The 10 Best Bay Area Albums of 2016: Fantastic Negrito, 'The Last Days of Oakland'

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Fantastic Negrito opening for Chris Cornell in the Netherlands.

If the title The Last Days of Oakland sounds a bit overdramatic, rest assured: it actually matches the stakes delivered by Xavier Dphrepaulezz's debut full-length as Fantastic Negrito.

The singer and multi-instrumentalist, who was thrust into the spotlight last year after winning NPR's inaugural Tiny Desk Concert Contest, has a now well-documented back story: A difficult adolescence in Oakland in a family with 14 kids. Sneaking into rehearsal rooms at UC Berkeley to practice instruments. A red herring of a jackpot in the form of a major-label contract in 1996, which produced a slick R&B album the same year -- and which turned out to be a commercial flop and a creative disappointment for Dphrepaulezz. And then, the clear death/rebirth point on this classic hero's journey: a car accident that nearly killed the singer, putting him in a coma and temporarily rendering him unable to use his hands.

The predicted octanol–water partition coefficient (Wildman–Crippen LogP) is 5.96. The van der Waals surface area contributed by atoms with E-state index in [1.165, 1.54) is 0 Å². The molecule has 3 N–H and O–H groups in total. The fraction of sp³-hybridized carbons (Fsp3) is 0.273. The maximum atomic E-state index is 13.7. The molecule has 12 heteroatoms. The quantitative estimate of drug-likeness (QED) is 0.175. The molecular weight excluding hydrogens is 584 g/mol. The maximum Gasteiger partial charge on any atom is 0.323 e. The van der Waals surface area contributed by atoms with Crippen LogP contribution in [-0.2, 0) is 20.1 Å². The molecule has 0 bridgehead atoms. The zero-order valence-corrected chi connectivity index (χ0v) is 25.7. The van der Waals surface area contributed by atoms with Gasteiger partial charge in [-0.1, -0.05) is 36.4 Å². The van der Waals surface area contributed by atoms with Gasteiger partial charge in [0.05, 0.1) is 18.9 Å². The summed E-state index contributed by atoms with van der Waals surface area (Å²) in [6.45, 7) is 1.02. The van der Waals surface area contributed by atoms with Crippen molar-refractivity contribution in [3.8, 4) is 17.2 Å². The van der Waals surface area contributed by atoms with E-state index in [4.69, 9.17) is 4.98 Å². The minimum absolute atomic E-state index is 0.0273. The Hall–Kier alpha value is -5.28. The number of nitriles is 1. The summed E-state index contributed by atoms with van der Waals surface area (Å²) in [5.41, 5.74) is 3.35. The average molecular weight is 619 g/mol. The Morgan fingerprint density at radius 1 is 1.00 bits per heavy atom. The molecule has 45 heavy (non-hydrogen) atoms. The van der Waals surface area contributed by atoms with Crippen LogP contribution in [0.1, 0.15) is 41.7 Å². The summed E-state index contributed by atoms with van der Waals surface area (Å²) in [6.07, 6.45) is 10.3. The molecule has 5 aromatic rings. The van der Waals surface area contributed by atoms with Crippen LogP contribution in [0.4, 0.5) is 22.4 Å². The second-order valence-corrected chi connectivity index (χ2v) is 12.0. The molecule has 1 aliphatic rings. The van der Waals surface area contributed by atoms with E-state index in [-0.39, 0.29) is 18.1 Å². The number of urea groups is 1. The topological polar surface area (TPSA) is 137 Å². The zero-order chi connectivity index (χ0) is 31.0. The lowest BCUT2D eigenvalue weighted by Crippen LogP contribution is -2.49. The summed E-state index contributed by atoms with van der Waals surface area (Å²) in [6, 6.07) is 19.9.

That Dphrepaulezz (the human) seems to deal in unlikely comeback stories in which beauty springs from darkness is far from lost on Fantastic Negrito (the artist), who has savvily wrangled this archetype into a battle cry. Fantastic Negrito makes punk-flecked roots music, unconventional blues songs about surviving against all odds.

The band has done its homework; the arrangements on The Last Day of Oakland are rooted in traditional songs and gospel, but with a layer of joyful experimentation and thoroughly modern chaos slathered all over the place. That deft mixture has, unsurprisingly, propelled the band into a spotlight of a different kind; they just wrapped up 2016 by touring internationally with Temple of the Dog, followed by a Grammy nomination.


In Fantastic Negrito's hands -- of which, thankfully, he regained use  -- words about specific modern-day social injustices feel less topical and more, well, naked. "Sip fancy coffees / step over body / outside he door / him fancy condo / he she call po po / me sing too loud," he chants wryly in the danceable stomper "Working Poor," equal parts resigned and resistant.

As the record's title suggests, gentrification (and the havoc it's wreaking on Oakland) certainly loom large throughout. You'd have to be a fantastically stubborn optimist to expect The Town's artistic heartbeat to ever bounce back quite as fully as Dphrepaulezz's did -- but as the kickoff to a hopefully long and fruitful career, this record sure helps remind us that nothing worth fighting for ever comes without a struggle.


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